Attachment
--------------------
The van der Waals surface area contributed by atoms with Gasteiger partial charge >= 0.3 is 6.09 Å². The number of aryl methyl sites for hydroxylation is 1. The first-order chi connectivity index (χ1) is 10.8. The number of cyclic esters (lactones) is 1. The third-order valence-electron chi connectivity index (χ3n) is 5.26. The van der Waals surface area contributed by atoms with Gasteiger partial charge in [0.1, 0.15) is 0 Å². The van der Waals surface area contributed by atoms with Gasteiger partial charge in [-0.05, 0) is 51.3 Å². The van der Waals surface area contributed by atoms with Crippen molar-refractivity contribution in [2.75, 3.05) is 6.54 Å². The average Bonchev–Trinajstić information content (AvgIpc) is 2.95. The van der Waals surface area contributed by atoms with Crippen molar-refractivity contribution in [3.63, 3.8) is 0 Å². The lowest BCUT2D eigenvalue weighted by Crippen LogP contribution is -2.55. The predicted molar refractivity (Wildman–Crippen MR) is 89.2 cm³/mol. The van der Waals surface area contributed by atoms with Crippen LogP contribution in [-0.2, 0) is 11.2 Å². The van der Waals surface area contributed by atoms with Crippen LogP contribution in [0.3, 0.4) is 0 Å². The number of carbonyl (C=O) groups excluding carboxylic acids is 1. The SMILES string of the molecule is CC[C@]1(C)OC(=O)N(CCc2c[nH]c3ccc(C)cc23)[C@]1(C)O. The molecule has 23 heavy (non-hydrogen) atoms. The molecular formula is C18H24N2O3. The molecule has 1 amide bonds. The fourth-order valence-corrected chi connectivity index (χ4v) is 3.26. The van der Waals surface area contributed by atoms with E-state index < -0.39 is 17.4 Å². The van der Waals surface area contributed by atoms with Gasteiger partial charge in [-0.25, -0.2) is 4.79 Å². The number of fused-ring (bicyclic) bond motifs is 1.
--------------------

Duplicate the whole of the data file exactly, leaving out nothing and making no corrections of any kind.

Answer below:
The van der Waals surface area contributed by atoms with Gasteiger partial charge >= 0.3 is 6.09 Å². The number of aryl methyl sites for hydroxylation is 1. The first-order chi connectivity index (χ1) is 10.8. The number of cyclic esters (lactones) is 1. The third-order valence-electron chi connectivity index (χ3n) is 5.26. The van der Waals surface area contributed by atoms with Gasteiger partial charge in [0.1, 0.15) is 0 Å². The van der Waals surface area contributed by atoms with Gasteiger partial charge in [-0.05, 0) is 51.3 Å². The van der Waals surface area contributed by atoms with Crippen molar-refractivity contribution in [2.75, 3.05) is 6.54 Å². The average Bonchev–Trinajstić information content (AvgIpc) is 2.95. The van der Waals surface area contributed by atoms with Crippen molar-refractivity contribution in [3.63, 3.8) is 0 Å². The lowest BCUT2D eigenvalue weighted by Crippen LogP contribution is -2.55. The predicted molar refractivity (Wildman–Crippen MR) is 89.2 cm³/mol. The van der Waals surface area contributed by atoms with Crippen LogP contribution in [-0.2, 0) is 11.2 Å². The van der Waals surface area contributed by atoms with Crippen LogP contribution in [0.3, 0.4) is 0 Å². The number of carbonyl (C=O) groups excluding carboxylic acids is 1. The SMILES string of the molecule is CC[C@]1(C)OC(=O)N(CCc2c[nH]c3ccc(C)cc23)[C@]1(C)O. The molecule has 23 heavy (non-hydrogen) atoms. The molecular formula is C18H24N2O3. The molecule has 1 amide bonds. The fourth-order valence-corrected chi connectivity index (χ4v) is 3.26. The van der Waals surface area contributed by atoms with E-state index < -0.39 is 17.4 Å². The van der Waals surface area contributed by atoms with Gasteiger partial charge in [-0.25, -0.2) is 4.79 Å². The number of fused-ring (bicyclic) bond motifs is 1.